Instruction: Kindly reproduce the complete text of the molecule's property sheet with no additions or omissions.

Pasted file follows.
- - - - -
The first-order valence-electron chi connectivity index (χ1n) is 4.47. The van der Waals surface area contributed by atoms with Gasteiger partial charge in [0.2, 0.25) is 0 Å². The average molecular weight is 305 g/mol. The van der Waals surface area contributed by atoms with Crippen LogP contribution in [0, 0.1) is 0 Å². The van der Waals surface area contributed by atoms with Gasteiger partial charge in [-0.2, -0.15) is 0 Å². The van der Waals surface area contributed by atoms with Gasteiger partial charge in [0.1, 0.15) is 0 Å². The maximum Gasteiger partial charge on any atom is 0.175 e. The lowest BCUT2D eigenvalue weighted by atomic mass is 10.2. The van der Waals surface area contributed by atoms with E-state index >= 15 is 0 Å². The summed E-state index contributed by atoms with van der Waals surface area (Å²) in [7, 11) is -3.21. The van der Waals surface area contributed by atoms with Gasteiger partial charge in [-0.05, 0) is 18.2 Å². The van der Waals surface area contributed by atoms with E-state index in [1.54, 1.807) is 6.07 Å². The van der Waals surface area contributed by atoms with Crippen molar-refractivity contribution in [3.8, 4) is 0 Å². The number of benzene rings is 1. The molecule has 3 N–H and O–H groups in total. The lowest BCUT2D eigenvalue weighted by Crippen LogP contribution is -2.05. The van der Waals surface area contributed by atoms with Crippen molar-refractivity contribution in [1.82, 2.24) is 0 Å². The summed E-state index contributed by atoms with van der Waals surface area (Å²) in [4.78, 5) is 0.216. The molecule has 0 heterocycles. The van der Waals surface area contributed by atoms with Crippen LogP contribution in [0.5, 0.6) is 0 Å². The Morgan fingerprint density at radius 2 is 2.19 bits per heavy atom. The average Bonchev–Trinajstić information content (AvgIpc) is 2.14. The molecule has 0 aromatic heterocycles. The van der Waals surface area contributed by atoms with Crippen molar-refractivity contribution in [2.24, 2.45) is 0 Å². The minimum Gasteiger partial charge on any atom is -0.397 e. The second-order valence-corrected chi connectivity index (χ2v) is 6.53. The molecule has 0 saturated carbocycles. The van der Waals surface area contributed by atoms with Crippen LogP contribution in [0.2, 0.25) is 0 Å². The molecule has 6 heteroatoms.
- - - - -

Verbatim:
The first-order valence-electron chi connectivity index (χ1n) is 4.47. The van der Waals surface area contributed by atoms with Gasteiger partial charge in [0.2, 0.25) is 0 Å². The average molecular weight is 305 g/mol. The van der Waals surface area contributed by atoms with Crippen LogP contribution in [0, 0.1) is 0 Å². The van der Waals surface area contributed by atoms with Gasteiger partial charge in [-0.2, -0.15) is 0 Å². The van der Waals surface area contributed by atoms with Gasteiger partial charge in [0.1, 0.15) is 0 Å². The maximum Gasteiger partial charge on any atom is 0.175 e. The lowest BCUT2D eigenvalue weighted by atomic mass is 10.2. The van der Waals surface area contributed by atoms with E-state index >= 15 is 0 Å². The summed E-state index contributed by atoms with van der Waals surface area (Å²) in [7, 11) is -3.21. The van der Waals surface area contributed by atoms with Gasteiger partial charge in [-0.05, 0) is 18.2 Å². The van der Waals surface area contributed by atoms with E-state index in [1.54, 1.807) is 6.07 Å². The van der Waals surface area contributed by atoms with Crippen molar-refractivity contribution in [3.8, 4) is 0 Å². The number of benzene rings is 1. The molecule has 3 N–H and O–H groups in total. The lowest BCUT2D eigenvalue weighted by Crippen LogP contribution is -2.05. The van der Waals surface area contributed by atoms with Crippen molar-refractivity contribution in [1.82, 2.24) is 0 Å². The summed E-state index contributed by atoms with van der Waals surface area (Å²) in [4.78, 5) is 0.216. The molecule has 0 heterocycles. The van der Waals surface area contributed by atoms with Crippen LogP contribution in [0.5, 0.6) is 0 Å². The Morgan fingerprint density at radius 2 is 2.19 bits per heavy atom. The average Bonchev–Trinajstić information content (AvgIpc) is 2.14. The molecule has 0 aromatic heterocycles. The van der Waals surface area contributed by atoms with Crippen molar-refractivity contribution in [2.24, 2.45) is 0 Å². The minimum Gasteiger partial charge on any atom is -0.397 e. The second-order valence-corrected chi connectivity index (χ2v) is 6.53. The molecule has 0 saturated carbocycles. The van der Waals surface area contributed by atoms with Crippen LogP contribution in [0.2, 0.25) is 0 Å². The molecule has 6 heteroatoms.